Published On August 11, 2022
Frederic Whipple had only been married a short time when, in 1862, he was recruited into the Union Army’s Tenth Vermont Infantry Regiment. Like many Civil War soldiers, he was fated never to return.
One day, Whipple presented himself to an army surgeon, who could find nothing wrong with him other than an extreme desire to return home. For today’s physicians, homesickness is not a special cause for concern, but Whipple’s case quickly became dire.
“His orderly-sergeant could do nothing with him in his company,” wrote Chaplain Edwin Haynes. “He was finally put into the Hospital, where, refusing to be nursed, after a few days he died, moaning piteously all the time, ‘I want to go home—I want to go home.’”
Whipple was one of more than 70 recorded deaths from “nostalgia” recorded by the Union Army during the Civil War. Around 5,000 more soldiers were diagnosed with nonfatal cases of the disease. At the time, nostalgia was considered a serious medical condition, a diagnosis with a long pedigree in the medical and academic literature of the eighteenth and nineteenth centuries.
The term “nostalgia” was first used medically in 1688 by Swiss physician Johannes Hofer. “He kickstarted the early modern trend in thinking about homesickness as a kind of pathological entity,” says Agnes Arnold-Forster, a historian of medicine and the emotions at the Center for History in Public Health at the London School of Hygiene and Tropical Medicine.
Hofer described symptoms that involved both mind and body: anxiety, insomnia, loss of appetite, cardiac palpitations and fever. He hypothesized that the bodily symptoms of the disease occurred because the “animal spirits,” energy that allowed sensation and movement, were “busied excessively in the brain, [and] cannot flow with sufficient supply and proper vigor through the invisible tubes of the nerves to all [body] parts.”
While the most effective treatment was a return home, other treatments appeared through the years. Some doctors, says Arnold-Forster, thought that nostalgia was related to a change in altitude, which was why the Swiss were especially vulnerable when they left their mountainous land. “One doctor thought it was a good idea to put them up in a tall tower to replicate their home environment,” she says.
By the time of the Civil War, says Susan Matt, a history professor at Weber State University in Utah, soldiers and others who suffered from nostalgia were treated sympathetically. “Loving home in the nineteenth century was part of being a good man,” she says. “Nostalgia was almost a virtuous illness to have, because it showed that you cared about the right things.”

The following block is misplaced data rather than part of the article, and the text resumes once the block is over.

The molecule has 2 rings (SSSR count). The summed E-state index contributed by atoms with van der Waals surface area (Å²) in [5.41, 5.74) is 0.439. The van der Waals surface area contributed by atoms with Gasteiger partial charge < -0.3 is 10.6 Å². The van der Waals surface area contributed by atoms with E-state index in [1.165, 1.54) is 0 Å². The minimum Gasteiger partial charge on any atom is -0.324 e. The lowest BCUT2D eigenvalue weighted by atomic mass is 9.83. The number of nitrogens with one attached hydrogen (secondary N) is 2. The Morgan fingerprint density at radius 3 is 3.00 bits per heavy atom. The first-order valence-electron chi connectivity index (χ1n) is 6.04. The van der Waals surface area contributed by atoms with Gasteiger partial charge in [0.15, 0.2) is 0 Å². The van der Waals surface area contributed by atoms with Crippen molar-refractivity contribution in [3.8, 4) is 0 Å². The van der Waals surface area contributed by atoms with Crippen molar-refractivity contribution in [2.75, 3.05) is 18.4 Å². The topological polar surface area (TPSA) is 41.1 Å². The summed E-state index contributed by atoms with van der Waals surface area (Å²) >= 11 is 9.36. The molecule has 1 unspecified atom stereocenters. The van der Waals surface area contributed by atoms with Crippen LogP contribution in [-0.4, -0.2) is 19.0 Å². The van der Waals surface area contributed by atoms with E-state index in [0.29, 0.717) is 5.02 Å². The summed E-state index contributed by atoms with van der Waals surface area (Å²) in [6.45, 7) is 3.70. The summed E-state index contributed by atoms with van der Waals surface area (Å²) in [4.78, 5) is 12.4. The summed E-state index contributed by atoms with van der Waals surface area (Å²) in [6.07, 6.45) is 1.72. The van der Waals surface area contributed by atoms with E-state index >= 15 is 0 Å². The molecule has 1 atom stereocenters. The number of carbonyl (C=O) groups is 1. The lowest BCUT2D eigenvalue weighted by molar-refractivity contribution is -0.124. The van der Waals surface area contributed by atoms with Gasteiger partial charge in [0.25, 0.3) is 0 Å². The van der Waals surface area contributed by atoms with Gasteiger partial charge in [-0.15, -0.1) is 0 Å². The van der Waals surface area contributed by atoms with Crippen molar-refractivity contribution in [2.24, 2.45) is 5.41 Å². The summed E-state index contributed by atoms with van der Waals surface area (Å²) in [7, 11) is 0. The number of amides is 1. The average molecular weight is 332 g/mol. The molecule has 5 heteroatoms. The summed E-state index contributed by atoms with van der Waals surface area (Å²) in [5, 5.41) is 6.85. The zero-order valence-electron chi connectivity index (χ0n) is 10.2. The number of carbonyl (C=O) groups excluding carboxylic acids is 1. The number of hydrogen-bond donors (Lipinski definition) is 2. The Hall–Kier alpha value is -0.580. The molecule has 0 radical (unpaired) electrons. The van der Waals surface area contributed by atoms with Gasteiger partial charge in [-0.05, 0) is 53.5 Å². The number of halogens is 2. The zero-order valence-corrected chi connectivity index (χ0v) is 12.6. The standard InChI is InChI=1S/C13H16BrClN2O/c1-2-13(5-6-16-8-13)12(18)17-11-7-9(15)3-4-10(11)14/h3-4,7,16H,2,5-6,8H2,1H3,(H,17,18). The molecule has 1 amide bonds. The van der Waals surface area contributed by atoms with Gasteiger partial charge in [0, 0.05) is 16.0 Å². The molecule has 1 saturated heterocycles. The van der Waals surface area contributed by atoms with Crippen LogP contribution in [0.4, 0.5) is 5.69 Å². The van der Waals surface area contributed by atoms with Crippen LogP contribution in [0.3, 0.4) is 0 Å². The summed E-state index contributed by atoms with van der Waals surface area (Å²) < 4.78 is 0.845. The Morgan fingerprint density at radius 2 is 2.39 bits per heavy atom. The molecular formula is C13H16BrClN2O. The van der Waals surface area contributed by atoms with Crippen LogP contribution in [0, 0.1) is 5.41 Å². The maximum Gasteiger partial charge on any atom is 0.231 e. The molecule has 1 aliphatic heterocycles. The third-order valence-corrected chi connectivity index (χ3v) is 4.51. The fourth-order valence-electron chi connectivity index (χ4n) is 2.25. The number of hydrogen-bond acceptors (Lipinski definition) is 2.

The last recorded military death from nostalgia was a soldier in the American Expeditionary Force in World War I, although nonfatal cases were reported during World War II as well. After that, the diagnosis faded.
Nostalgia fell from favor in part because social norms had changed. By the middle of the twentieth century, there was less sympathy for those who missed home. “There was a greater imperative to move, there was a greater imperative to start a nuclear family of one’s own at a young age,” says Matt. “Psychologists and sociologists argued that homesickness was something people should conquer in summer camp, certainly by the time they went to college. Americans were expected to cut ties and move on very easily.”
Western medicine also underwent profound shifts in how it thought about disease. “In the early modern period, the boundary line between the mind and the body was much more fluid,” says Arnold-Forster. “It was thought that all illnesses would have an impact on your mood, your optimism, your body, your thoughts, your feelings.” Around the end of the nineteenth century, doctors established a more emphatic distinction between the mind and body, as well as the medical disciplines that handled each.
So how would these deaths be viewed today? Classic nostalgia does seem to share elements with depression and suicidality, says Arnold-Forster. Many cases involved disordered eating, as nostalgia sufferers would refuse food. But she cautions against simple interpretations of a disease from another age: “People’s experience of illness—and this is as true today as it was in the past—is shaped by their cultural and historical context.”
Today, the closest research field in medicine looks at the mental health of refugees. In May 2022, the U.N. Refugee Agency reported that the number of forcibly displaced persons had, for the first time, surpassed 100 million because of conflicts across the globe, including those in Ethiopia, Afghanistan and, most recently, Ukraine.
A recent meta-analysis showed that rates of post-traumatic stress disorder and depression were higher than 30% among these refugees and asylum-seekers. While war accounts for some of this trauma, separation from the culture, language and friendships of home can cause distress in themselves, with homesickness associated with greater symptoms of depression and anxiety. Experts call for addressing not only the physical but mental wounds—including homesickness—of those forced to be far from home.
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